Things We Learned » Great to have Faugheen back

Great to have Faugheen back

You couldn’t have hoped for anything more than you got from Faugheen in the Morgiana Hurdle at Punchestown on Sunday. 

It is always with a degree of trepidation that you watch as these National Hunt heroes return.  They never come back, they say.  Well, this one has.

In the back of your mind was the fact that Willie Mullins and Patrick Mullins and Ruby Walsh had always said that they were just little things that were keeping the 2015 Champion Hurdler off the track.  That he would be close to returning and then that something small would go wrong, which would set him back.  Indeed, Ruby Walsh told Racing UK last Tuesday that he would have been ready to go last June.  The problem with last June was that, unless you wanted to go to France – which obviously you didn’t – there was no race for him.

You have to feel for Ruby.  True, he has the whole box of chocolates at his disposal, but Faugheen is the hazelnut whirl.  He had waited from January 2016 to November 2017, that’s 22 months, for Faugheen’s return, and then, wham, the day beforehand the rider breaks his leg.  It’s desperate timing too, at this stage of the season, just as Willie Mullins is tightening the screws and sending out the heavy artillery.  It would have been difficult viewing for Ruby Walsh on Sunday, but you know that he would have been willing Faugheen and Paul Townend on.

Townend kept everything simple, kicked Faugheen out of the gate, allowed him settle into his rhythm and then, once he landed over the second flight, he rolled.  He was a bit guessy at the fourth last flight, and he was a little awkward at the last but, otherwise, Faugheen was smooth as smooth can be. 

Okay, so Jezki is not the force of old, he is a half a stride behind the horse who won the Champion Hurdle in 2014, but he looked good in winning at Tipperary in October.  He may be rated a stone lower than he was in his pomp, but he is still rated 155, and Faugheen beat him pointless.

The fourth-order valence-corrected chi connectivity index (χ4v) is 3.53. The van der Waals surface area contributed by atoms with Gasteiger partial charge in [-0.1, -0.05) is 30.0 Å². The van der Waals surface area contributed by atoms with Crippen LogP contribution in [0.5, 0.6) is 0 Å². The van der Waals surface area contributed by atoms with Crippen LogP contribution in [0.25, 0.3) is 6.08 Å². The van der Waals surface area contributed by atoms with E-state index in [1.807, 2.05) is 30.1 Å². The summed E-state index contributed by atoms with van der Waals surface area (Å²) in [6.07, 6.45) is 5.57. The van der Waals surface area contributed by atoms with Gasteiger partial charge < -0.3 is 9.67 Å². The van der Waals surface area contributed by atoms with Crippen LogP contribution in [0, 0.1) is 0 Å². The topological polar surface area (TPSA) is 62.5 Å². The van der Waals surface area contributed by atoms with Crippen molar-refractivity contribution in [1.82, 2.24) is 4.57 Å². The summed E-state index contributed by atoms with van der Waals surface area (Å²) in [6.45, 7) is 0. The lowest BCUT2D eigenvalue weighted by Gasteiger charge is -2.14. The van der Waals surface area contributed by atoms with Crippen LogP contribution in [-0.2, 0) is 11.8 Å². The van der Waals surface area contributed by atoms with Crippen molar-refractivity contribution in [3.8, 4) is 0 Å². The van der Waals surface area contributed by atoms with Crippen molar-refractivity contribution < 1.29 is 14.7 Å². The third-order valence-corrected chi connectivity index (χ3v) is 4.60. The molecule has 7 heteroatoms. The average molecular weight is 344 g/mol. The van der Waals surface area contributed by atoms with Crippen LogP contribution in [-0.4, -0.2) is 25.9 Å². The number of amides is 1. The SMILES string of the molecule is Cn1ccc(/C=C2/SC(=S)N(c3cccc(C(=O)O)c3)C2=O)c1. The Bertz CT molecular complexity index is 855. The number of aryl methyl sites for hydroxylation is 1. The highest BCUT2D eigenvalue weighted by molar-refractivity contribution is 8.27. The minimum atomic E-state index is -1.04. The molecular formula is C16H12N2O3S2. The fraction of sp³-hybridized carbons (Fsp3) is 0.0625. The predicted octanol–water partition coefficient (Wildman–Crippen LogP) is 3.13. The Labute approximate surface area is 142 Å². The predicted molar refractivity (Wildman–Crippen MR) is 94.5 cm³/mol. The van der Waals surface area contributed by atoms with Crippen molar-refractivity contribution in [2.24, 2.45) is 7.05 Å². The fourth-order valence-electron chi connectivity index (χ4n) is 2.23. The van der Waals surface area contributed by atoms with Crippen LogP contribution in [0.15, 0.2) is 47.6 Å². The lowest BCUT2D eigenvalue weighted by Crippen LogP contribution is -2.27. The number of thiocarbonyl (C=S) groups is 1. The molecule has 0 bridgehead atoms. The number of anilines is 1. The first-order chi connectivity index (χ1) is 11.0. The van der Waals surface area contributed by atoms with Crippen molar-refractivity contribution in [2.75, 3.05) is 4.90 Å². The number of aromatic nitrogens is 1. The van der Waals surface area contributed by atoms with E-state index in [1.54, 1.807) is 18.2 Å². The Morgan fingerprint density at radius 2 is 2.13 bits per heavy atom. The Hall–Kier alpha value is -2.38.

Campeador is the young improver, and Swamp Fox is a talented horse, the November Handicap winner.  They are both also rated in the mid-150s over hurdles, and Faugheen made them look very ordinary, clocking a fast time in the process. 

He is back in his rightful position, back at the top of the Champion Hurdle market.

Wind operation information useful but not an easy route to punting profit 

The decision by the BHA to make the declaration of wind operations compulsory from 19th January was obviously not reached lightly.  It is not a straightforward issue, not least because wind operations take on different guises.  As trainer Nicky Henderson pointed out on Wednesday, the cauterisation of a soft palate is a fairly routine procedure, while a hobday operation is a major operation.  Yet both will be covered under the letters WS beside a horse’s name.

You can see how that could be unfair to the horses who have just had a small procedure. 

There is also the issue of policing, as Noel Meade mentioned during the week.  How will you legislate for un-declared wind operations?

However, the argument that it will not be a fix-all for punters is a non-argument.  It was never really put forward as a panacea for punters.  It is just another piece of information that punters can have.  Course form, handicap rating, cheekpieces, wind operation.

If it were to prove to be a route to profitability for punters, as in, if horses having their first or second or third run back after a wind operation started to show a healthy level-stakes profit, the market would simply correct itself over the course of a short period of time in a move that would erode that profit. 

There are bigger issues facing punters at present, but this will be a useful piece of information.  It is not an essential, but it is a nice-to-have. 

Good day for Moriviere

Last Sunday was a good day for Bamako Moriviere, and he didn’t need to leave his yard.